A must-see on any visit to Beijing, the UNESCO-accredited Great Wall of China is one of the newly listed Wonders of the World, and winds like a dragon from China’s east coast on the Bohai Sea to the deserts of the country’s western Gansu Province.
Crossing wide open plains, mountain passes, rolling hills, river valleys and high ridges along its full, original 4,000-mile-and more span, this incredible structure is revered by China’s people as a symbol of their rich history and culture.
Construction of the earliest parts of the wall began in the 3rd century BC to protect the country’s northern borders from foreign marauders. From then on, building continued up to and right through the Ming dynasty era until the late 16th century and beyond. This fragmented history and construction means that today’s wall is far from a continuous, consistent structure, but a series of fortifications built at different times to different designs using different materials, such as brick, stone, tamped earth, willow wood, reeds, sand and more. At its height, the Ming sections of the wall were guarded by over a million soldiers.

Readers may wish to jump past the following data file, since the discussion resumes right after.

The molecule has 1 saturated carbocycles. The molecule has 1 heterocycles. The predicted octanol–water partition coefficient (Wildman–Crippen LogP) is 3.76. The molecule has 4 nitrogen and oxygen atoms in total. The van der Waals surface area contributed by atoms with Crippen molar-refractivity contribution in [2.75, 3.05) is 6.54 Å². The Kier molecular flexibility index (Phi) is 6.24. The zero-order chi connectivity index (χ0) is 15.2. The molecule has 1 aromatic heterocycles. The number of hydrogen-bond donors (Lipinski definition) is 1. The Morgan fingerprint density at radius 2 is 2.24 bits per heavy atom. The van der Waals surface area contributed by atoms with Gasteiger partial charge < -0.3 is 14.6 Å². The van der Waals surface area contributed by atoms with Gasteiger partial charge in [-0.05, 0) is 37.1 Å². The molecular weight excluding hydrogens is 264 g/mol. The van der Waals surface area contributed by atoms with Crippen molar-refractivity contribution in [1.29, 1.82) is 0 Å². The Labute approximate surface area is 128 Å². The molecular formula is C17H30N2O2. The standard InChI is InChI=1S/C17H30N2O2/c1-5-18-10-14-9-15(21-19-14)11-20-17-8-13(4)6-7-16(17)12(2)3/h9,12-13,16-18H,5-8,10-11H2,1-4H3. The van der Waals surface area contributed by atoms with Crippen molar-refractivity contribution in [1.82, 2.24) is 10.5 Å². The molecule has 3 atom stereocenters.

While several segments preserve the original fortifications, other historic stretches have been rebuilt or restored to replicate their original structure, including the Badaling section, the most famous and visited expanse of the wall located just 43 miles northwest of Beijing.
Today, even though many segments lie in ruins or have disappeared completely, the wall remains the easily the world’s longest man-made structure. Traditionally, the Chinese have honoured it with a name that celebrates it its length: ‘The Long Wall of 10,000 Li,’ with ‘li’ being a traditional Chinese unit of distance. Each li broadly equates to 500 meters — about 6,500 kilometers or just over 4,000 miles — a pretty accurate measurement of this extraordinary edifice.